Elizabeth S. Rich, Cara A. Rosenbaum, and Wendy Stock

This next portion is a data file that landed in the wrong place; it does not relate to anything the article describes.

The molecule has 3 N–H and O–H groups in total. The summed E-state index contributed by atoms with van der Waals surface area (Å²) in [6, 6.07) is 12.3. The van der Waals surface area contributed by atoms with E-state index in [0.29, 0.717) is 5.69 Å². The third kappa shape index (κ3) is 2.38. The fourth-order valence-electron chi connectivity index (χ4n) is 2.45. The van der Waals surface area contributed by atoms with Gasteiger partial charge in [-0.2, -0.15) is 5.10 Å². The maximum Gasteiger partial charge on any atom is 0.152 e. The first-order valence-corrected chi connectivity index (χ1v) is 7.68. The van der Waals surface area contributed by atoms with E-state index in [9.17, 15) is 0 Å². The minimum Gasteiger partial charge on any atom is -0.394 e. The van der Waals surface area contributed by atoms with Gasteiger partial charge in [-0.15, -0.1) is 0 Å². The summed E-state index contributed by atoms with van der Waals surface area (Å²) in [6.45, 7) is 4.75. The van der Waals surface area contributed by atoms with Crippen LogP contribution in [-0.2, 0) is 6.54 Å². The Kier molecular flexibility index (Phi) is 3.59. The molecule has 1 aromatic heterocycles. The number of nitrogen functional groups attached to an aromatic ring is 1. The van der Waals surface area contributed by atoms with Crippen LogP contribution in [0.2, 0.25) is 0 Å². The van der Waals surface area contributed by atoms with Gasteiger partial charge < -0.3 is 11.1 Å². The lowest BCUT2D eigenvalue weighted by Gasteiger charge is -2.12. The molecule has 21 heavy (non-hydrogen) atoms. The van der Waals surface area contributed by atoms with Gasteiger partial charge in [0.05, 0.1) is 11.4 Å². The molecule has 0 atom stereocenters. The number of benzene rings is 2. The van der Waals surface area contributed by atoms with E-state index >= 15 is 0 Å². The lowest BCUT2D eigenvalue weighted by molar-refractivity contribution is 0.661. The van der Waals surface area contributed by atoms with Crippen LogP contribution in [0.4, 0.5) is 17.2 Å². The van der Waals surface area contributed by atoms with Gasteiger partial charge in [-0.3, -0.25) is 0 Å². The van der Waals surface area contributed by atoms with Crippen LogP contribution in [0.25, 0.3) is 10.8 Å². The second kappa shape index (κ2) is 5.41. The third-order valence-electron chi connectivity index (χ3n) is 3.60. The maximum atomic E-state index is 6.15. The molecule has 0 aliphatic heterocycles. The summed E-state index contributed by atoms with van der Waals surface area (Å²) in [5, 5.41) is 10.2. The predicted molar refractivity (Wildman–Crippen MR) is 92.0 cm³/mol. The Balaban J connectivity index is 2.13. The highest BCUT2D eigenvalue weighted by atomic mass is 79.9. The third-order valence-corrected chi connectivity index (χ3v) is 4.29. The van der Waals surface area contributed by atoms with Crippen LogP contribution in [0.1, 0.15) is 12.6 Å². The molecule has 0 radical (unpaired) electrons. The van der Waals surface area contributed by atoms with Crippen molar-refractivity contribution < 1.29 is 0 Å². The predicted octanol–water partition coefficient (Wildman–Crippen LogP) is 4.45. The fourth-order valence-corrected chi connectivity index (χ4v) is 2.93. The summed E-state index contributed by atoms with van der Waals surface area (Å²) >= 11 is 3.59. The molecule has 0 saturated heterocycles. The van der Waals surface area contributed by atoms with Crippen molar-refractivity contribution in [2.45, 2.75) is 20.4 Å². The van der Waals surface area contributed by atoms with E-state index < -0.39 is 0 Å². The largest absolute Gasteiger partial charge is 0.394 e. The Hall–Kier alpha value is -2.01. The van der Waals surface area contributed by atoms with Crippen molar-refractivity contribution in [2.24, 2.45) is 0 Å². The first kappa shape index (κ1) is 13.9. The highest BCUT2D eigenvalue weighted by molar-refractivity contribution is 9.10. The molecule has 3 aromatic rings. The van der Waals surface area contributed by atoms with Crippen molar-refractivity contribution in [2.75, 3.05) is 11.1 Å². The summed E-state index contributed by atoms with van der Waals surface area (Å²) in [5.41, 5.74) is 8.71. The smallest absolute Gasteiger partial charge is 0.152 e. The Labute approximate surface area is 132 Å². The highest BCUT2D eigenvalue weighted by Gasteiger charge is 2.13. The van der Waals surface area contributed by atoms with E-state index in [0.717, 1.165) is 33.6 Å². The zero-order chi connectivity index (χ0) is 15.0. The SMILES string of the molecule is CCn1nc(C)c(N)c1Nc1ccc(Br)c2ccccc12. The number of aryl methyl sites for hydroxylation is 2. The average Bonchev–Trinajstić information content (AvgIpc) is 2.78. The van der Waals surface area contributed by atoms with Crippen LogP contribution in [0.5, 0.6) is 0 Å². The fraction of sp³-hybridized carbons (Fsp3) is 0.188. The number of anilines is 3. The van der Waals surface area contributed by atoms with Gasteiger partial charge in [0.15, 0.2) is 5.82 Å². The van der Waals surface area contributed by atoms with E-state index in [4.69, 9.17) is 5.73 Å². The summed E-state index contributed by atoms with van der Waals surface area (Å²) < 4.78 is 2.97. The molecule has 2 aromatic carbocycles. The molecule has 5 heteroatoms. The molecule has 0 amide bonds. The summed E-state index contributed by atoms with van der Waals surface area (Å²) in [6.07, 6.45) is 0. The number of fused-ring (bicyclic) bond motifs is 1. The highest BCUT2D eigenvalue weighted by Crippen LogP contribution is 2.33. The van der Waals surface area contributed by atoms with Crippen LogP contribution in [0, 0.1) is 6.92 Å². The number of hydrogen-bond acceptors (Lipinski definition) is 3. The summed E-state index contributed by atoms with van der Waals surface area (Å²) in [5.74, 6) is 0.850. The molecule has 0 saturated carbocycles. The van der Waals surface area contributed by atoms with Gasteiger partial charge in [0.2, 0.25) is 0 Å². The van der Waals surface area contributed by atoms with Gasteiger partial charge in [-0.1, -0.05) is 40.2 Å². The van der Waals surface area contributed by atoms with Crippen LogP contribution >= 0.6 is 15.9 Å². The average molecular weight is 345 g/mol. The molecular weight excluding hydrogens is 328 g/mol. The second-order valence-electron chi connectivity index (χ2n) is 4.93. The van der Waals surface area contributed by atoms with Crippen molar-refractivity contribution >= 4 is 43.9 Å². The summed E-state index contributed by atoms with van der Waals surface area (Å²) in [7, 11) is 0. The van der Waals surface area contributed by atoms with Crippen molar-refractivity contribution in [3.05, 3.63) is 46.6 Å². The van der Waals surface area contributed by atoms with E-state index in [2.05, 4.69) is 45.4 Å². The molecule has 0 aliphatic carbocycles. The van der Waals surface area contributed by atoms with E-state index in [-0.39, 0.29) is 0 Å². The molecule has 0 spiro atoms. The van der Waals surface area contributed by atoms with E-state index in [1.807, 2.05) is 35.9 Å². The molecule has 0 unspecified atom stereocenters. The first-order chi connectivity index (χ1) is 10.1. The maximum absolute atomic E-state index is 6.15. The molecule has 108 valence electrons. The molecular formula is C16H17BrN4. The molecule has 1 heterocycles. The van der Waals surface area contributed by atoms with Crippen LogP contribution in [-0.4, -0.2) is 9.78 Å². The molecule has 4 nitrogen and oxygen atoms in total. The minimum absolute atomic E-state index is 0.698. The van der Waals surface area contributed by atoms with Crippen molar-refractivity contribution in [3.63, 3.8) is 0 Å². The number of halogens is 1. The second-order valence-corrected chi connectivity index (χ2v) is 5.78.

In acute lymphoblastic leukemia (ALL), normal hematopoiesis is suppressed by accumulation in the bone marrow of clonal, malignant lymphoblasts. Arrested at various stages of development, different subtypes of ALL are characterized by distinct immunophenotypic, cytogenetic, and molecular features. In contrast to pediatric ALL, where cure rates approach 80%, only one-third of adult patients with ALL achieve long-term disease-free survival (DFS). To improve the outcome of patients with adult ALL, insight gained from the characterization of ALL has led to a risk-adapted approach to therapy.1 Further understanding of the biology of this disease will refine this risk-adapted approach, with the ultimate goal of improving the cure rates of adult patients with ALL.
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